But since you brought it up, Trace Adkins was an absolute gentleman to me with that. I still feel like I took something away from him that I told him was his. I regret it. But that should provide a testimony for how adept or how versed Trace Adkins is on his song selections, the fact that he really should have had two songs up for song and single of the year. ["You're Gonna Miss This"
was the other.] To me, he gets an honor either way. I regret that I didn't stand there and mention that and thank him for allowing me to have that song back. That's something that's extremely rare for me, in that this is the only time I've ever asked for a song back that an artist had cut and was about to release.

But as far as writing from now on for other artists, man, I've never really considered myself a staff songwriter, writing songs and pitching them to other artists. There's been a few artists that maybe my people have shared songs with or I've played songs for friends and they've taken them to producers. But I think I'm going to keep doing business the same way I always have, which is to keep writing, keep recording and hopefully keep getting lucky.

Do you really feel like there's an element of luck?
Man, I live in Nashville. I know how good other songwriters and singers are around here. There's a wealth of talent in this town, not to mention the people who shoot in for a week or two to try their hand on lower Broad or the other venues around town. Yeah, I definitely believe in luck after getting to hear some of these other guys.

A large percentage of it, too, is determination. I can remember years ago playing little dives around Nashville, and hearing about artists like James Otto and hanging out with artists like Randy Houser. We were shutting down the bars at two in the morning, and all of us would go drinking after that to celebrate the night we just had. We were Nashville's determined. Maybe opportunity didn't open itself up to us as fast as it did to other people, but we just stuck with it. The doors didn't necessarily open for us, but we managed to kick them in over time.

I heard somebody call you the savior of country music recently. Does country need to be saved?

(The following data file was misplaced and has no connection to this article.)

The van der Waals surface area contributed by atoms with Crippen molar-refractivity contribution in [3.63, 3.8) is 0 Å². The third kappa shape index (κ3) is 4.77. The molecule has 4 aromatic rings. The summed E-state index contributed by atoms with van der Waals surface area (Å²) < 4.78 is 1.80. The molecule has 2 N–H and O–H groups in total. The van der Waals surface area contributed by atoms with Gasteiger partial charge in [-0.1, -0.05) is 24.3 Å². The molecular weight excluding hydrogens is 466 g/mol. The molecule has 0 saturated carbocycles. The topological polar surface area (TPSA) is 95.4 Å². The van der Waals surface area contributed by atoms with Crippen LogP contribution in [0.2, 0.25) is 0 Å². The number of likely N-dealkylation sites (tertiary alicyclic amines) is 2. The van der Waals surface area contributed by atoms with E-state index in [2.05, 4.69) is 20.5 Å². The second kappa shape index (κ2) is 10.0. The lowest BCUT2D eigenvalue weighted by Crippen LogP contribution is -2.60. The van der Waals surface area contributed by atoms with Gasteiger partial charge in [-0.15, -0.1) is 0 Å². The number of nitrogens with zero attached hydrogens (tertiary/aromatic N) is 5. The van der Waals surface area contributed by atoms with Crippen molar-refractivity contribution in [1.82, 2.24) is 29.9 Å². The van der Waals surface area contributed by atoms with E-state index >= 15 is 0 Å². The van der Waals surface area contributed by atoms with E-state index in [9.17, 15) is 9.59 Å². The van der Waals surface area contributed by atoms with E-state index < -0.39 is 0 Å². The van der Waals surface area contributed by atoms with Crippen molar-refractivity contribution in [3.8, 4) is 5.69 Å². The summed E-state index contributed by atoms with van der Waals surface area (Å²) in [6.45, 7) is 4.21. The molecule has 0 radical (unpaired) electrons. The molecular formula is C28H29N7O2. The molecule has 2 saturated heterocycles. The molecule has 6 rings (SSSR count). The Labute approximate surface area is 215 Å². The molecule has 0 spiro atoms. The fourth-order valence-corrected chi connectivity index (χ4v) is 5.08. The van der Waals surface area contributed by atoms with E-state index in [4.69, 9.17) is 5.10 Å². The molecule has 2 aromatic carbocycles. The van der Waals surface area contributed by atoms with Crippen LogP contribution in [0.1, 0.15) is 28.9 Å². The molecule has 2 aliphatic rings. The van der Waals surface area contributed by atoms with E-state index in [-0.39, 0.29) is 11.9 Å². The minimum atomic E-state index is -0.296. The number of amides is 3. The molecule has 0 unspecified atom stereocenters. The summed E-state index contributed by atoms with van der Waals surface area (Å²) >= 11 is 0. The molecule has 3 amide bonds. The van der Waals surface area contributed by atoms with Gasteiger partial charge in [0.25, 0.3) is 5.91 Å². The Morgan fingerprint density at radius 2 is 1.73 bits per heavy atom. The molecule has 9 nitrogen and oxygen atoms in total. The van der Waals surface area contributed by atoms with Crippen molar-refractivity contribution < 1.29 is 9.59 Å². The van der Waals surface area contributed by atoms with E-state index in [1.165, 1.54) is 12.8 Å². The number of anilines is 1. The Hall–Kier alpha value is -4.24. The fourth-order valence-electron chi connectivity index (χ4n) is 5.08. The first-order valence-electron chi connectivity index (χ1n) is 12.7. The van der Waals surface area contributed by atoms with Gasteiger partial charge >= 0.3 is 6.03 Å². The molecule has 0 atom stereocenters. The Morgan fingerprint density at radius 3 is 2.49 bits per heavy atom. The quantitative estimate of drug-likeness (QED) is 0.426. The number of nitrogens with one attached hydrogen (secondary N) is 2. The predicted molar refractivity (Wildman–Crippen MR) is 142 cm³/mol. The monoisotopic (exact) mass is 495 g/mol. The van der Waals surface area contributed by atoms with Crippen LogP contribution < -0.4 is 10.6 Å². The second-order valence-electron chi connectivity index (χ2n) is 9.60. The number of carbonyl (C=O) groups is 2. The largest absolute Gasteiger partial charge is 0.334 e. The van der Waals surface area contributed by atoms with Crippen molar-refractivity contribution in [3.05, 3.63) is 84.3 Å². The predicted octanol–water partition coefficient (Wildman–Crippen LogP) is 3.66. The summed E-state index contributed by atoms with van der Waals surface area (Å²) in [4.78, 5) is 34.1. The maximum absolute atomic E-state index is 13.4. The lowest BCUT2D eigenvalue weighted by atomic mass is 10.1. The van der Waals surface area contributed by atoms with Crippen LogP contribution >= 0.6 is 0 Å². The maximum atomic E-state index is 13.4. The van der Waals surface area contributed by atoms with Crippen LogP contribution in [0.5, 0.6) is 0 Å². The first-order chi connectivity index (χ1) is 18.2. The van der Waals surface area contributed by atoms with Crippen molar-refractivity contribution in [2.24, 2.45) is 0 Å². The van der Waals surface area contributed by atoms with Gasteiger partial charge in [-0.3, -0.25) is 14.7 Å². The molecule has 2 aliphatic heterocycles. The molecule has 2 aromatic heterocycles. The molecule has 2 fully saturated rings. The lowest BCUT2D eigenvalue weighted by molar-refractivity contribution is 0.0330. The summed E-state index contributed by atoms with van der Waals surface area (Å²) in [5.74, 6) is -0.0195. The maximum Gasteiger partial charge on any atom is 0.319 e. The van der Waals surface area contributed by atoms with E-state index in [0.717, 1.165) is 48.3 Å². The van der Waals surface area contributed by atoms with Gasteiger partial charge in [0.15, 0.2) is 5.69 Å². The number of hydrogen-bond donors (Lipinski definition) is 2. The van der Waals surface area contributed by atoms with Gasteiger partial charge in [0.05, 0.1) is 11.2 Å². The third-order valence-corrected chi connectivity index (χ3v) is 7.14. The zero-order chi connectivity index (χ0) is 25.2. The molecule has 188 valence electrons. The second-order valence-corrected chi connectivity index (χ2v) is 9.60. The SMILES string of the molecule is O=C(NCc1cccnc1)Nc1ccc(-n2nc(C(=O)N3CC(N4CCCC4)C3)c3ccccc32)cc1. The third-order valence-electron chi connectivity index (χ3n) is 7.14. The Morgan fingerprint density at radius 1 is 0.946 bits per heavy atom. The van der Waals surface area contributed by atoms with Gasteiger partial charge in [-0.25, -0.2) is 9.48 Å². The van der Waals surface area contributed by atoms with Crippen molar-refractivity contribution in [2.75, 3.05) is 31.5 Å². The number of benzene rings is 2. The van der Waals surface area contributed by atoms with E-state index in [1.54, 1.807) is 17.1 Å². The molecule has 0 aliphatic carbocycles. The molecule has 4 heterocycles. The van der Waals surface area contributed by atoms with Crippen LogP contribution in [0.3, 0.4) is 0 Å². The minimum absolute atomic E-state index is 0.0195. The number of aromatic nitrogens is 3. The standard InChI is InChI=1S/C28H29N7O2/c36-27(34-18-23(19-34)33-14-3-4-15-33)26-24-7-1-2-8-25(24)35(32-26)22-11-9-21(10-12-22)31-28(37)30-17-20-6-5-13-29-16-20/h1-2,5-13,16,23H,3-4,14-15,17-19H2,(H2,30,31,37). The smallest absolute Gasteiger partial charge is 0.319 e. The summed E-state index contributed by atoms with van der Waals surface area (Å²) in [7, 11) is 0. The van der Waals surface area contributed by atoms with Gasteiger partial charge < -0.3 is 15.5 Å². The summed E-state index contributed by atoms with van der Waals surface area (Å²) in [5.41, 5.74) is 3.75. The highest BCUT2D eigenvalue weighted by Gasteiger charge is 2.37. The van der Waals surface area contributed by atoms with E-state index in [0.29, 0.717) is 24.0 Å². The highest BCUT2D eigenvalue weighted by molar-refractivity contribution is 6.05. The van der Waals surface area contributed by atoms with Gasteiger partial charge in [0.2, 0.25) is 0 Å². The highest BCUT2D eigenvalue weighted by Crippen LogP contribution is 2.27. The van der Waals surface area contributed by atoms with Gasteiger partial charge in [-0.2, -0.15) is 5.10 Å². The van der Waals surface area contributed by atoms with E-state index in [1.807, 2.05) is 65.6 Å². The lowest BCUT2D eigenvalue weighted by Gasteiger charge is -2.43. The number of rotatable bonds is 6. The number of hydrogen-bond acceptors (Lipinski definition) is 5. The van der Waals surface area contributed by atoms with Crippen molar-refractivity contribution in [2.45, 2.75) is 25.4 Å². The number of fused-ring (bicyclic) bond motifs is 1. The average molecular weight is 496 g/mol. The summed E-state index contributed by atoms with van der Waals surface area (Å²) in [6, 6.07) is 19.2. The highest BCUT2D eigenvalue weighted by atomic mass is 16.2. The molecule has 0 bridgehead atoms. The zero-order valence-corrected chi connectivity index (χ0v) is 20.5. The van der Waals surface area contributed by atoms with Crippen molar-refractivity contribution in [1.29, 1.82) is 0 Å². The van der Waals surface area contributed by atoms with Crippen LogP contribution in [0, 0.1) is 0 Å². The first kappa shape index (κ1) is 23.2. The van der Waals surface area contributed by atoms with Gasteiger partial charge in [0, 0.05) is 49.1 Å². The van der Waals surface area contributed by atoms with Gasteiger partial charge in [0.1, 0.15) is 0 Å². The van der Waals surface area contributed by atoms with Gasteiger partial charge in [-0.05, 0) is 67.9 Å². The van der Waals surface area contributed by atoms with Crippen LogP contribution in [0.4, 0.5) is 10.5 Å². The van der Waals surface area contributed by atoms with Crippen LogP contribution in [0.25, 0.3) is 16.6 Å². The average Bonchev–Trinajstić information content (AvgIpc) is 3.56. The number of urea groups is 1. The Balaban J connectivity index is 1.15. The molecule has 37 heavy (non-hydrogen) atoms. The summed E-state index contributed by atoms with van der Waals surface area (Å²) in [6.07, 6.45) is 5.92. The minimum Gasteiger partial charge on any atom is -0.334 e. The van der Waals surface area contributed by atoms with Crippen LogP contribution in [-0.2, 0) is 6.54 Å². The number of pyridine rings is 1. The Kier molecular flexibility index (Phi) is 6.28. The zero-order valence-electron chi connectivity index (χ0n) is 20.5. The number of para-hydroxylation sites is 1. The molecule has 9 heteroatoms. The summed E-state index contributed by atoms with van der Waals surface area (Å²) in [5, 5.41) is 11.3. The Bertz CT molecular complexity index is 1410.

I don't know that the genre has ever been in need of a cowboy to ride in and save the day. That's not been my perception of country music. I think every artist has the right to come to town and sing whatever their idea of what country music is. Play it all on the radio together and let the fans decide that which they like the best.

The only thing I've said about it is, don't try to stop me from getting my music out there to those people. If you'll play everything else, you have to play this stuff, too. If you're going to play contemporary country music, you have to play traditional, too. That's where it came from. If you're not willing to play that, then maybe it ought to split. Maybe you ought to have contemporary country radio stations and traditional country radio stations. I don't know. But I don't stand in anybody else's way of accomplishing their dreams, and I don't like people standing in my way, either. That seems like a hostile thing to do.

When you say traditional country, do you mean music like yours that's rooted in traditional sounds?
Yeah, and not just in sound, but in message and content. I think there's a traditional message that's passed down that really I can't explain in the next five minutes. It's just a message of life. I can tell where you can find it, though. You can find it in artists like Johnny Cash, Hank Williams, Hank Jr., Waylon, pretty much anything written and sang by Kristofferson. Follow those paths. Willie Nelson, Johnny Paycheck, Ray Price, Mel Tillis, Patsy Cline, Loretta Lynn -- I don't want to leave anybody out, but there's so many artists that created the platform that I stand on today: Tammy Wynette, George Jones, Merle Haggard.

Artists and writers from that generation made something so rock solid that it actually raised an entire other generation. But the fact you don't hear songs like that today worries me. I can hear 'em here in Nashville, 'cause I know these guys that are writing this kind of stuff. But they're not able to find their way to radio. They're not getting their music out there to the people the way it ought to be brought out. I worry we're not passing it down properly.

That's kind of what I'm looking for in the days to come. I hope they open up the valve a little bit and start letting some really good traditional country guys through with these messages.
You've got the Randy Rogers Band doing great work. Shooter Jennings is writing great music. There's some others, too. Hell, man, I heard an album the other day by the Drive-By Truckers that I thought was great. Not necessarily traditional in sound, but I thought it was pretty sound content.

By J. Freedom du Lac |  May 9, 2009; 4:46 AM ET Interviews